Saturday, January 10, 2009
Fortieth Birthday Parade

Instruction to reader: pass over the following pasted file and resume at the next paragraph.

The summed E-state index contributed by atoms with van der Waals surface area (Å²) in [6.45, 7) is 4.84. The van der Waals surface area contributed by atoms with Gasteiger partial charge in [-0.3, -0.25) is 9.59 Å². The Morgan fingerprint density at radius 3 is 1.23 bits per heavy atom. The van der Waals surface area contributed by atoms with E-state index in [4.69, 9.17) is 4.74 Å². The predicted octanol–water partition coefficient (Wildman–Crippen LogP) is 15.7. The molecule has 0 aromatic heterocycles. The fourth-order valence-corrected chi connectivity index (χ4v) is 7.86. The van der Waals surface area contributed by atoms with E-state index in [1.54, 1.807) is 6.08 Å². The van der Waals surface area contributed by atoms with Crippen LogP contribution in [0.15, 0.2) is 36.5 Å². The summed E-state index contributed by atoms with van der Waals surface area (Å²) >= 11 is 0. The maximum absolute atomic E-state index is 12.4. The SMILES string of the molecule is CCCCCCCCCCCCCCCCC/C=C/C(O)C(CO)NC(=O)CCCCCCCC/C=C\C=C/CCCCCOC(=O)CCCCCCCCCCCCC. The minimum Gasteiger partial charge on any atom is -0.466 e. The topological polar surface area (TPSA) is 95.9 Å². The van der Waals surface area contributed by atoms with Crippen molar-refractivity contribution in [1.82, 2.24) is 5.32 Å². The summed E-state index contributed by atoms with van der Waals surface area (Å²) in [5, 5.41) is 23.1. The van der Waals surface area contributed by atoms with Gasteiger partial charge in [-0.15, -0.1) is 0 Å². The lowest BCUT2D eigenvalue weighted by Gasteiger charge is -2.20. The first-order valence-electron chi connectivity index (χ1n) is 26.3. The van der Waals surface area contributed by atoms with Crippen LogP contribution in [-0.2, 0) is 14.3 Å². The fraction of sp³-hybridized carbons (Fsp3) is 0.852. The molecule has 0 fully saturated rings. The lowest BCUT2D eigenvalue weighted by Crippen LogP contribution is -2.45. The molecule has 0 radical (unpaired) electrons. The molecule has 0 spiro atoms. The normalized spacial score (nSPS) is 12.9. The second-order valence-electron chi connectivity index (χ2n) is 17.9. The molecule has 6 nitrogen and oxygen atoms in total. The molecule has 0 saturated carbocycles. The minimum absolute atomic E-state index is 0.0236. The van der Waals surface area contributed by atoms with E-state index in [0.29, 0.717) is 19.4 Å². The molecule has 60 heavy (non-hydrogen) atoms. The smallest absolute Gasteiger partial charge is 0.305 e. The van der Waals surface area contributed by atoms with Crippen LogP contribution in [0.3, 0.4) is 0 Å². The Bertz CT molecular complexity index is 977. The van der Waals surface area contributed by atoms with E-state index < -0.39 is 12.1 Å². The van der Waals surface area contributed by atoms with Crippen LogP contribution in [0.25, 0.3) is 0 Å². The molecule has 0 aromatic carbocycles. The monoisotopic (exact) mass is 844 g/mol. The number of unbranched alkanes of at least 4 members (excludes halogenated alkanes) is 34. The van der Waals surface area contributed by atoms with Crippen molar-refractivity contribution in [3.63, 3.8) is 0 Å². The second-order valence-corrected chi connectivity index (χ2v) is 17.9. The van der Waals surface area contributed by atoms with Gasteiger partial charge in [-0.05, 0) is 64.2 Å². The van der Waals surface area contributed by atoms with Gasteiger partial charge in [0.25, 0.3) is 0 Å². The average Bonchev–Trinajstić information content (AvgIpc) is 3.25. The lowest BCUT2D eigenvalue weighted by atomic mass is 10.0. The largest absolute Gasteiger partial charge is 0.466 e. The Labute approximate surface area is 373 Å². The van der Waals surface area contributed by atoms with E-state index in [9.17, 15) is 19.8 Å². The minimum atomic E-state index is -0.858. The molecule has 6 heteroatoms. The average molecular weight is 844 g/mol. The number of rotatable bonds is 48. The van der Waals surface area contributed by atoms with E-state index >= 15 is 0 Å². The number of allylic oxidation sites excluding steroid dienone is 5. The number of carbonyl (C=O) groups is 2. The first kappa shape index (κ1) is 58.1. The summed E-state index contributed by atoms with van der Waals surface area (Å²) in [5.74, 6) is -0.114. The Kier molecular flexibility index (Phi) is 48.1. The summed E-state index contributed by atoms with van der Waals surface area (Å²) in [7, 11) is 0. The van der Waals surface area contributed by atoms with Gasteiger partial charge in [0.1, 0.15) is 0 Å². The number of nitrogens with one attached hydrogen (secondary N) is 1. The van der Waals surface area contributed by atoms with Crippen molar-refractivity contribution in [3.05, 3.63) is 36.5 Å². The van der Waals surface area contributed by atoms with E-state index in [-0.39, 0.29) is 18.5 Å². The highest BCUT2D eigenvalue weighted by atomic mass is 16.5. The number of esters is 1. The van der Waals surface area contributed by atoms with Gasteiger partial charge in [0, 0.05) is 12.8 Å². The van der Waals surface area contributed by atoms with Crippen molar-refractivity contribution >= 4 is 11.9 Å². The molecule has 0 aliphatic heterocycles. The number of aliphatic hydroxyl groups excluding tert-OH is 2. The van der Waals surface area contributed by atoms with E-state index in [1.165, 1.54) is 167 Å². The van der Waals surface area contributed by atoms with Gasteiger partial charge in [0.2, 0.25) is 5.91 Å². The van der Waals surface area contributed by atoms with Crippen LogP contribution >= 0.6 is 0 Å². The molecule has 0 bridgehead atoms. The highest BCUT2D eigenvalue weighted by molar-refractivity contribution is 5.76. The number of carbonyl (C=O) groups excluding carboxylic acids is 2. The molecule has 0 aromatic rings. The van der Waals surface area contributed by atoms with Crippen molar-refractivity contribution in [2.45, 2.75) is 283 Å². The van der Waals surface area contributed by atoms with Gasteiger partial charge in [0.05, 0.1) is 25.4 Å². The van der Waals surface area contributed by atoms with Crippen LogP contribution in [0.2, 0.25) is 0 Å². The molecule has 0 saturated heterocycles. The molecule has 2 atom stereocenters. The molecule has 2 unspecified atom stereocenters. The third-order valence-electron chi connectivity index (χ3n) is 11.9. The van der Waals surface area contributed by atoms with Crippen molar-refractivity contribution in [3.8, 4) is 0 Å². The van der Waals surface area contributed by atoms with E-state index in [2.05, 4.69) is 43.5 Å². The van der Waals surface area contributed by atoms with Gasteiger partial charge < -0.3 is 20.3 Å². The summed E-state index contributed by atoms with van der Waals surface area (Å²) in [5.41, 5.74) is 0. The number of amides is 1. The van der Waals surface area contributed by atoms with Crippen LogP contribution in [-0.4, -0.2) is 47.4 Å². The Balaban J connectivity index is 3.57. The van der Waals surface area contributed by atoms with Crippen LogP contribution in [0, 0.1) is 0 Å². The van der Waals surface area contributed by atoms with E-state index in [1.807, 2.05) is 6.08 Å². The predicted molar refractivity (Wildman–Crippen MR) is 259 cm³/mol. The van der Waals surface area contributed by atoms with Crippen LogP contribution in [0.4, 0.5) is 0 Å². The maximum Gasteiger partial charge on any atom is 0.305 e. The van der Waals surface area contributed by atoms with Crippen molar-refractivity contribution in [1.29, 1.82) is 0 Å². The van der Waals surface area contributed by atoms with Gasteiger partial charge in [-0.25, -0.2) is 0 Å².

She closed her eyes, chewed on her fork, and imagined two small poodles walking on their hind legs. Each wore a pink sequined hat and a little matching bow tie. Walking on back legs made their front legs dangle like gloves on a clothesline. Would they be able to keep up if they led everything? Would it be humane? Probably not. Someone would have to whisk them away after the first few steps. What would follow after the poodles was harder to imagine, but the cast appeared -- 80’s hair bands. Duran Duran. Flock of Seagulls. The old guy who rode his aluminum foiled bike down Main Street every day to collect recycling should make an appearance, and also the one who wore a bike helmet to walk around town. No politicians, no clowns, no causes. Then her float, covered in middle-school dance tissue paper flowers, soap bubbles lifting from its cushioned surface. The parade would be over as quickly as it began, a metaphor for life’s pomp and circumstance. Perfect. She’d wear a tiara and those white patent leather shoes she always wanted as a kid. Her husband and teenage daughter would probably stay home. There would be no crowd. Any spectators would be the elderly neighbors who just happened to be sitting out on their porches that morning. It would take place in an alley, and pass by the backs of bars and their beer-stained carpets. The township wouldn’t notice, so there would be no reason to ask permission to close off a street. She’d wave and pop bubbles. She’d curl her toes in those shoes.